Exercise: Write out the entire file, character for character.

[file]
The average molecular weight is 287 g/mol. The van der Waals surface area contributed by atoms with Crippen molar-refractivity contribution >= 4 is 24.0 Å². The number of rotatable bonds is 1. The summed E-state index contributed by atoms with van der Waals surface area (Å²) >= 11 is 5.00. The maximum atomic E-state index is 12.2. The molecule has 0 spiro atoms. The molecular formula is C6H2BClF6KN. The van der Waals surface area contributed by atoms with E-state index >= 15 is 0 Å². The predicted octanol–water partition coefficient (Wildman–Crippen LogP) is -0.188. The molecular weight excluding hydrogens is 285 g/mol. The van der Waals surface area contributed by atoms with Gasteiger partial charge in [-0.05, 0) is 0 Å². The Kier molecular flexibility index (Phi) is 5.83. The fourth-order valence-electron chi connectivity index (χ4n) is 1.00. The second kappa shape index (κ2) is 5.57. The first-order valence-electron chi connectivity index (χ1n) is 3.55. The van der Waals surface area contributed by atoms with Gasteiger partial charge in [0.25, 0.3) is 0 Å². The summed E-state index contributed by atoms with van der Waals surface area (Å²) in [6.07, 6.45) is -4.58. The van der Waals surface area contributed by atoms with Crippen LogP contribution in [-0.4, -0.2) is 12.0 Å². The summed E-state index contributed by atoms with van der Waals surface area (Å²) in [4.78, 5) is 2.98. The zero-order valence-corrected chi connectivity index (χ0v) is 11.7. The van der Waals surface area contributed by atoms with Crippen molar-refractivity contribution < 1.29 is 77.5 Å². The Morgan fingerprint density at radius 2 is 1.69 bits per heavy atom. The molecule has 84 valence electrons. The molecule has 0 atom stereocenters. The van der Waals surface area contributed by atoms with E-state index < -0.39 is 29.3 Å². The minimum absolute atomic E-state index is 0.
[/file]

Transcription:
The average molecular weight is 287 g/mol. The van der Waals surface area contributed by atoms with Crippen molar-refractivity contribution >= 4 is 24.0 Å². The number of rotatable bonds is 1. The summed E-state index contributed by atoms with van der Waals surface area (Å²) >= 11 is 5.00. The maximum atomic E-state index is 12.2. The molecule has 0 spiro atoms. The molecular formula is C6H2BClF6KN. The van der Waals surface area contributed by atoms with E-state index >= 15 is 0 Å². The predicted octanol–water partition coefficient (Wildman–Crippen LogP) is -0.188. The molecular weight excluding hydrogens is 285 g/mol. The van der Waals surface area contributed by atoms with Gasteiger partial charge in [-0.05, 0) is 0 Å². The Kier molecular flexibility index (Phi) is 5.83. The fourth-order valence-electron chi connectivity index (χ4n) is 1.00. The second kappa shape index (κ2) is 5.57. The first-order valence-electron chi connectivity index (χ1n) is 3.55. The van der Waals surface area contributed by atoms with Gasteiger partial charge in [0.25, 0.3) is 0 Å². The summed E-state index contributed by atoms with van der Waals surface area (Å²) in [6.07, 6.45) is -4.58. The van der Waals surface area contributed by atoms with Crippen LogP contribution in [-0.4, -0.2) is 12.0 Å². The summed E-state index contributed by atoms with van der Waals surface area (Å²) in [4.78, 5) is 2.98. The zero-order valence-corrected chi connectivity index (χ0v) is 11.7. The van der Waals surface area contributed by atoms with Crippen molar-refractivity contribution < 1.29 is 77.5 Å². The Morgan fingerprint density at radius 2 is 1.69 bits per heavy atom. The molecule has 84 valence electrons. The molecule has 0 atom stereocenters. The van der Waals surface area contributed by atoms with E-state index < -0.39 is 29.3 Å². The minimum absolute atomic E-state index is 0.